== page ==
Anyway... earlier this year when I was bike shopping I test-rode the Tourmalet and Croix de Fer back to back. No question - the Aluminum Tourmalet was noticably more jarring over bumps, cracks, manholes than the steel Croix de Fer, definitely not a "comfy enough to grow old with" bike. I ensured same tire pressure before the rides. I wound up getting a mint '03 LeMond Zurich, Reynolds 853 steel & full Ultegra, for about the price of a new Tourmalet. Get one of the steel models.

    I'm 6'0" and ride a 57cm size.

  6. #6
    too fixed, too furious
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    devil's advocate: sarthe

    while i don't own one, my riding partner just bought one. as for the frame, it is beautiful. i would ride one, and did when quill stems were all there were, but they never made the head tube taller when everything went threadless, and now i can't get the stem up high enough to fit without replacing the fork. end rant. i loved the way the lemond rode. now for the devil's advocate part. seems to me that because trek corp didn't want to use a carbon steerer that they made the fork legs very flimsey to make the weight match that of the lighter forks on the market. my friend is about 160ish i am guessing and there is so much movement in that fork when he brakes, it is scary. he's not really that comfortable witht that much chatter. he's only ridden it three or four times so far, and seems to be getting more comfortable with the fork flex, but it didn't seem right to me. i've never seen a carbon fork flex like a steel one before. maybe he got a bad one, i don't have a comparison. now i did buy a pair of those bontrager race light dt hub wheels. the rear hub developed play after about four hours of use. had to go back to warrenty. can't be tightened. they rode harsh, they excellerated slow due to the heavy rim, they went out of true quickly and they flexed latereally enough that the bike felt like it wanted to stand up in corners: had to fight the wheels to keep layed over. on rollers i could feel them shifting: leaning this way and that while i rode. ditched em' after a few hundred k. worst investment i ever made. now i am about 210lbs and i knew better than to buy a set of fancy bladed spoke wheels but i did it anyway, cause lightweight people told me how great they were. just my opinion, your mileage may vary.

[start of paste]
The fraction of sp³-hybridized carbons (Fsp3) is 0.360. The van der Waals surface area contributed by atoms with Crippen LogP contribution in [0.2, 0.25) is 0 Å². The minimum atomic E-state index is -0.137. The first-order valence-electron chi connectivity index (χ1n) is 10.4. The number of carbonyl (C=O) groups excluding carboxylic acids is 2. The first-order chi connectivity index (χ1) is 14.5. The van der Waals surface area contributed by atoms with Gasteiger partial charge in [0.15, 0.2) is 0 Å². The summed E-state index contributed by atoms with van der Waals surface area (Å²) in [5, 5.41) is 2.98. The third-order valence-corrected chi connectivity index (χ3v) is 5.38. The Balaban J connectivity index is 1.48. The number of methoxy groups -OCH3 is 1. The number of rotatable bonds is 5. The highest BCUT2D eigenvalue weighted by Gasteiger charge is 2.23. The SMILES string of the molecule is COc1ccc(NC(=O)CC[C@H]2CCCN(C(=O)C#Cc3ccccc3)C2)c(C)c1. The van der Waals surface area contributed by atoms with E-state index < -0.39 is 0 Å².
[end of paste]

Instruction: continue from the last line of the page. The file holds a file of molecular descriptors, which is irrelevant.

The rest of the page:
7. #7
    too fixed, too furious
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    i should probably add....

    that the frames themselves are beautiful. they say handmade in usa on them, so they are probably built in wisconsin. the steel will be stiff enough for you, but won't be aluminum stiff. if you have ridden steel before, you will know what i mean. if you haven't you will need to either ride it a few times to gain the appreciation of the material or head to the nearest dirt or brick road and hit it in the big ring to "understand" what it is about steel that makes it a great frame material. the sarthe has an absolutely beautiful color scheme. campy stuff is good, but i doubt the quality and weight are much different than the shimano that comes on the croix model. if it were me, and money were an issue, i would get the cheaper model, take the fork off, send it to indy fab, have them make the same fork in steel, and paint it to match the lemond color. that would make it truley a classic steel bike. my friend couldn't get the cheaper model in a 57 so i think stock may be a problem at the moment with lemond.